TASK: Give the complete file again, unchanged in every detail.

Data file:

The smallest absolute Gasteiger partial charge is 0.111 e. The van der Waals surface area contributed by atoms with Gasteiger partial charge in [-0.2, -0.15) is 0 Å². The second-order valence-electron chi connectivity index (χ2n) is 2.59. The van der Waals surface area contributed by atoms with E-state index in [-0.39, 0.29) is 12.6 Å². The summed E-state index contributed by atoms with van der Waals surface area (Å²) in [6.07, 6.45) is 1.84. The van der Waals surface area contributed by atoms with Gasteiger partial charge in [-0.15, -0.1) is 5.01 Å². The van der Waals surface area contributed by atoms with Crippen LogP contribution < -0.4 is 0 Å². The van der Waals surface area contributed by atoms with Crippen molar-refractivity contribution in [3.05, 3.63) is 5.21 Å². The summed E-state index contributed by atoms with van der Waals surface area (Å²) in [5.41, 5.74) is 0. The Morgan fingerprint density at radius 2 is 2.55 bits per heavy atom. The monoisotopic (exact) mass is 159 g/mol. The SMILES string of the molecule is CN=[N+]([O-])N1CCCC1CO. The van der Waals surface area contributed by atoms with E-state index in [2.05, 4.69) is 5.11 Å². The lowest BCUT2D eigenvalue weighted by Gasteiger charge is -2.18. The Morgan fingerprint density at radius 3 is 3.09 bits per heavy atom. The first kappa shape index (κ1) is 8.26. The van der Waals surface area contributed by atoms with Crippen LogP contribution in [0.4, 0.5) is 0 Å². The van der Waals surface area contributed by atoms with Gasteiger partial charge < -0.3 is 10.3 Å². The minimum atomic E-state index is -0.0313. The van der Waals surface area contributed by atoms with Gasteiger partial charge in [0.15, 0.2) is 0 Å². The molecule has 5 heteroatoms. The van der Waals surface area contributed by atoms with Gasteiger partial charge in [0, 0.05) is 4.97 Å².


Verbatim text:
The smallest absolute Gasteiger partial charge is 0.111 e. The van der Waals surface area contributed by atoms with Gasteiger partial charge in [-0.2, -0.15) is 0 Å². The second-order valence-electron chi connectivity index (χ2n) is 2.59. The van der Waals surface area contributed by atoms with E-state index in [-0.39, 0.29) is 12.6 Å². The summed E-state index contributed by atoms with van der Waals surface area (Å²) in [6.07, 6.45) is 1.84. The van der Waals surface area contributed by atoms with Gasteiger partial charge in [-0.15, -0.1) is 5.01 Å². The van der Waals surface area contributed by atoms with Crippen LogP contribution < -0.4 is 0 Å². The van der Waals surface area contributed by atoms with Crippen molar-refractivity contribution in [3.05, 3.63) is 5.21 Å². The summed E-state index contributed by atoms with van der Waals surface area (Å²) in [5.41, 5.74) is 0. The Morgan fingerprint density at radius 2 is 2.55 bits per heavy atom. The monoisotopic (exact) mass is 159 g/mol. The SMILES string of the molecule is CN=[N+]([O-])N1CCCC1CO. The van der Waals surface area contributed by atoms with E-state index in [2.05, 4.69) is 5.11 Å². The lowest BCUT2D eigenvalue weighted by Gasteiger charge is -2.18. The Morgan fingerprint density at radius 3 is 3.09 bits per heavy atom. The first kappa shape index (κ1) is 8.26. The van der Waals surface area contributed by atoms with Crippen LogP contribution in [0.4, 0.5) is 0 Å². The van der Waals surface area contributed by atoms with Gasteiger partial charge < -0.3 is 10.3 Å². The minimum atomic E-state index is -0.0313. The van der Waals surface area contributed by atoms with Gasteiger partial charge in [0.15, 0.2) is 0 Å². The molecule has 5 heteroatoms. The van der Waals surface area contributed by atoms with Gasteiger partial charge in [0, 0.05) is 4.97 Å².